Dogs for dawgs

Why you should adopt instead of shop

Copy Editor Jen Corrie adopted her dog Axel from the Big Rapids Animal Rescue Coalition. Photo by: Jen Corrie| Copy Editor

Despite endless dog hair, toys littering my floor and stinky cans of food, adopting a shelter dog is officially the best decision I’ve made in my life this year.

My search in the local shelter ended with a beautiful black lab who has instantly become my close companion.

His shelter story was a short one—someone found him playing in the road and brought him to the Big Rapids Animal Rescue Coalition. They waited two weeks for his potential owner to come get him but no one came or called. It was obvious that he’d been mistreated. He was underweight, his ribs poking out underneath his skin. He also flinched at sudden movements, which is a good indication that he’s been struck by a human before.

After he was done smelling my hands and shoes, he sat down on my feet and looked up at me backwards with his copper eyes as if I were some sort of saint. My heart instantly melted and I thought to myself: “Yep, this is the one.”

I took him home and decided to name him Axel, after a character from one of my favorite video games– Kingdom Hearts. By now, he’s been an irreplaceable joy in my life, among the many stresses of young adulthood.

Axel is extremely mellow. He listens quite well, is house-trained and he doesn’t bark at people or other dogs. He’s a priceless gem, straight from the pound.

The thing about shelter dogs is that yes, a few of them are aggressive. Most of the time, that aggression comes from previous owners who mistreated the animal. But mistreatment doesn’t guarantee aggression–Axel is a prime example of that. An overwhelming amount of shelter dogs are sweet and more friendly than most human beings.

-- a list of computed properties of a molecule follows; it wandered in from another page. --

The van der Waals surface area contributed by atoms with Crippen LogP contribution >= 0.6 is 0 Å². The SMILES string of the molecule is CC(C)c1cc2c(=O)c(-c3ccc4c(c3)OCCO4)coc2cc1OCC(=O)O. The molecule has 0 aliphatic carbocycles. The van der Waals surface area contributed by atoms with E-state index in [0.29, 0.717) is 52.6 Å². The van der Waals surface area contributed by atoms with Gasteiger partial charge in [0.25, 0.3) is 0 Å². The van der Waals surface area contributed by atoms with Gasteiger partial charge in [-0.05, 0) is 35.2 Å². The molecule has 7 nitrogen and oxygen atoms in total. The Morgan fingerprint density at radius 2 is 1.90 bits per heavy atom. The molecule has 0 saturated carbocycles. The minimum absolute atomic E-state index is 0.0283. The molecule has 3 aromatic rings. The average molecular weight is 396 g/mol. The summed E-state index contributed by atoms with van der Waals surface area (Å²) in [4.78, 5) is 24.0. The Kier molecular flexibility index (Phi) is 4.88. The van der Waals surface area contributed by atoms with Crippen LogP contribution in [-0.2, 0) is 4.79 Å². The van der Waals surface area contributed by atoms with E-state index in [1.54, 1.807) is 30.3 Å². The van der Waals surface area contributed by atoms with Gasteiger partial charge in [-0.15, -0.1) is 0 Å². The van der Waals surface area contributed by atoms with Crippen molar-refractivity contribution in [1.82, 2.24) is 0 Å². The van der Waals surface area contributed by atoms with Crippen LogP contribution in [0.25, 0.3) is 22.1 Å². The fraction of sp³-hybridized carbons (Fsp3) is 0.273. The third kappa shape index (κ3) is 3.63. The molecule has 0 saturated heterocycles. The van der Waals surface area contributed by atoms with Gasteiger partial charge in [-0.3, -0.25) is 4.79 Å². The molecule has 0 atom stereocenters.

Another issue is that most dog owners buy their pets as puppies, either from a pet store or from a breeder. Puppies are adorable and they also deserve good homes, but you don’t know what their personality is going to be like until they get a little older, just like kids don’t show their true colors until they become old enough to talk in complete sentences. Puppies also require as much attention as a toddler, since it takes a while to housetrain them. Most shelter dogs aren’t pups, but that usually means no potty training and they are out of their chewing phase.

Sadly, a lot of older dogs are in shelters, with more than half of their life behind them already. They need good homes as much as those puppies do. My mother actually ended up adopting a seven-year-old husky mix from the same shelter that I got Axel from, and she is absolutely the sweetest dog I’ve ever met.

I’m proud to say that Axel is a rescue. The truth is that yes, there are good and responsible dog breeders out there, but the problem is that there are too many of them. Not to mention the people who constantly breed dogs, sell the pups off for a profit and then dump the mother off at a shelter when her reproductive organs are worn out from litter after litter. I’ve decided to stop supporting dog breeders and adopt as a life pledge from here on.

So, if you do decide to get a dog, good for you. Head down to your nearest shelter and see what friendly faces they have. Chances are, you’ll find a new best bud just like I did.